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时间:2014-06-02 19:58来源:www.ukassignment.org 编辑:lzm 点击:
Using the panel series as a springboard, the Climate Cluster fellows successfully mobilized new collaborative groups comprised of academic and public and private sector actors. This led, for example, to the formation of a new Interdisciplinary Develop
Within these new policies, however, we note an unexpected and underexploited benefit: where there is a mandate with little guidance, there is also an opportunity to innovate. We offer the University of California Santa Cruz (UCSC) Science & Justice Training Program (SJTP) as one example of the kind of space that is made possible by the current policy focus on creating closer relationships between science and engineering and the people they intend to serve. The SJTP has taken an innovative approach that: (1) emerges from specific research practices; and (2) expands the set of considerations that qualify as scientific responsibility [15]. In this Community Page, we lay out the main components of this approach: creating legitimate institutional space where the links between science and engineering and questions of ethics and justice might be explored; encouraging students to “slow down” to investigate these questions on the ground; and supporting collaborations that arise organically from common concerns.
Creating Legitimate Institutional Space
Funded through an NSF grant awarded to UCSC in 2010, the SJTP is a graduate-level research and education program that trains science and engineering students alongside students of social science, arts, and humanities to respond to the ethical and social justice questions that arise in their research. Rather than treating justice as a concern to be tacked onto an already formed research project, SJTP graduate fellows are provided with fellowship funding and faculty mentorship that supports them to explore questions of ethics and justice as they arise in their research. They enroll in two seminars, one that emphasizes different models and approaches to the science/society interface, and a second that introduces them to interdisciplinary methods they can use in their own projects. The SJTP encourages collaboration among graduate fellows, faculty, and research staff from across the University's academic divisions as well as those outside the University with interests in the student's research area. Located under the auspices of the Science & Justice Research Center , the SJTP is synergistic with the Center's other efforts: the Science and Justice Working Group, in which faculty, students, and members of the public gather to address problems and issues of common concern, and monthly “Cocktail Hours” during which fellows can discuss their progress and challenges as they develop their SJTP projects. The Center itself also provides physical space conducive to these interactions.
Foregrounding Justice
The space, funding, and institutional recognition of the program give fellows the opportunity to reorient their research questions, methodologies, and goals around questions of science and justice. Fellows receive institutional support for projects that might be more difficult to fit into a traditional PhD program. For example, two fellows are part of a physics laboratory working on developing solar greenhouse technology for industrial-scale agricultural operations. The luminescent greenhouse windows contain strips of solar cells that allow photosynthetically active radiation to pass through, while absorbing and converting other wavelengths to electrical energy. Using these luminescent panels, a farmer could produce the energy needed to run the infrastructure of the greenhouse (e.g., fans and electronic sensors and controls). Rather than having the technology solely target industrial agricultural outfits, these fellows planned to develop the technology for concurrent use by small-scale organic farmers. Using skills developed in the SJTP's research methods seminar, they interviewed small-scale organic farmers to explore possibilities for transferring the technology to them for their use. They found, however, that these farmers had deliberately avoided high-tech approaches and were thus not motivated by the solar cell technology the way that the fellows originally envisioned. The SJTP fellows then reconsidered which publics might benefit from the project, including educators. The greenhouse project will be used by the fellows as an educational tool for students to learn about sustainable agriculture and nutrition as well as properties of light and color under the luminescent solar concentrating roof.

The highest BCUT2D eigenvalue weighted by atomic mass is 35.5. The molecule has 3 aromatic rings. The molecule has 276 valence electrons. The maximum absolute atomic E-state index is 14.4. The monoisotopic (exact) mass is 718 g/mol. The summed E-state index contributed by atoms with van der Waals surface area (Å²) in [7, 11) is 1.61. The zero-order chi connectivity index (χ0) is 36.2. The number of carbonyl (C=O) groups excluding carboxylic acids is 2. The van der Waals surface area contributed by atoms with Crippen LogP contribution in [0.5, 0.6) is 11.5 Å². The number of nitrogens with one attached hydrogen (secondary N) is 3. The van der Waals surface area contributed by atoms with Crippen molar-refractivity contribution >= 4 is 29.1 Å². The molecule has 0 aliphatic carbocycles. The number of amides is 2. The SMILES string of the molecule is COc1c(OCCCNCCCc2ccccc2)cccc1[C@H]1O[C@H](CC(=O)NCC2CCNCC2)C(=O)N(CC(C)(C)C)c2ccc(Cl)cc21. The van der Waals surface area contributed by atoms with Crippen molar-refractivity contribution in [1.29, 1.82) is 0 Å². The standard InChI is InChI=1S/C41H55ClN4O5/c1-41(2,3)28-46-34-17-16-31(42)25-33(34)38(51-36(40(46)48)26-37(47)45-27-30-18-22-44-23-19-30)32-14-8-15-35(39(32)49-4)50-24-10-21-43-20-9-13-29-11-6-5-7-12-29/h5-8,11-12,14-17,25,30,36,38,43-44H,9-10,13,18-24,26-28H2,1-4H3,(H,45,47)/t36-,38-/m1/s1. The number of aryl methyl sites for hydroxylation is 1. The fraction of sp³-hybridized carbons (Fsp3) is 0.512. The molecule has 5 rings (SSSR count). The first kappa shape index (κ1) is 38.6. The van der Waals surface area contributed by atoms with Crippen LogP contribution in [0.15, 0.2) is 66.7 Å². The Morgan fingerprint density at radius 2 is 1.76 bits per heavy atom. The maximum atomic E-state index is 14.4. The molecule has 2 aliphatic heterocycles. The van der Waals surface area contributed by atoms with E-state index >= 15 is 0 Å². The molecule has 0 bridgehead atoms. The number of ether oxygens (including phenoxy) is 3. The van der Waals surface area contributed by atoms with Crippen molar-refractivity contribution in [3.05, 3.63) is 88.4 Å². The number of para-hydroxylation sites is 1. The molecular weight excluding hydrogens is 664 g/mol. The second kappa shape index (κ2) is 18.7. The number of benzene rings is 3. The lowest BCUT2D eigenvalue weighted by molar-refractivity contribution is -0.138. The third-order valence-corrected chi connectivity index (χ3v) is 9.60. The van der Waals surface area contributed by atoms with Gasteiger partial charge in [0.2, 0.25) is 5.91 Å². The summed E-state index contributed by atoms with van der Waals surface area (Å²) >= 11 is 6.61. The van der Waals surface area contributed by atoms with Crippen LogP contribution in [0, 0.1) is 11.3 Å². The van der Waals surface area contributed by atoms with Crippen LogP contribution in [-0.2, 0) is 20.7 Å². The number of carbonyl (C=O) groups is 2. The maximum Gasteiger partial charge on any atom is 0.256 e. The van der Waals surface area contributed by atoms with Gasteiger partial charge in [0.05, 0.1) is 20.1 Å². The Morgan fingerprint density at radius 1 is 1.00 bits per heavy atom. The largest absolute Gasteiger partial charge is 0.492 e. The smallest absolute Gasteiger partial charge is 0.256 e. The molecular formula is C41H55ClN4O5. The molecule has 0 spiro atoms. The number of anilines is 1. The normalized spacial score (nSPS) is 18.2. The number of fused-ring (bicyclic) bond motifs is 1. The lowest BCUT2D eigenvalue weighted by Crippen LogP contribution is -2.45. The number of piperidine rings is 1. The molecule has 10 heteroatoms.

This iterative process allows SJTP fellows to think about how different publics relate to new science and technology on the ground, and to adjust their expectations and projects to the practicalities of their collaborations. This approach differs from that usually taken when addressing the BIC of NSF grants. In many instances, when researchers write the section of their grant on the broader impacts of the research, they assume rather than investigate who makes up the publics of their research, and what they want from science and technology [2],[5],[9],[11]. By investing time into forging interdisciplinary skills and intellectual relationships, the SJTP creates room for researchers to test and reformulate their ideas about their project's connections to public constituencies and their values. What counts as a “broader impact” and a contribution to a more just world is not known in advance, but can emerge through this process of collaboration and experimentation [13],[16]–[19]. While this effort can be hard work, with frictions and dead ends along the way, the results are much more satisfying and effective. Helping students to learn how to respond to complex and changing contexts prepares them to work responsively and responsibly, as well as to take part in a more open approach to engagement that the previous comment in this series argued is ultimately more productive [20].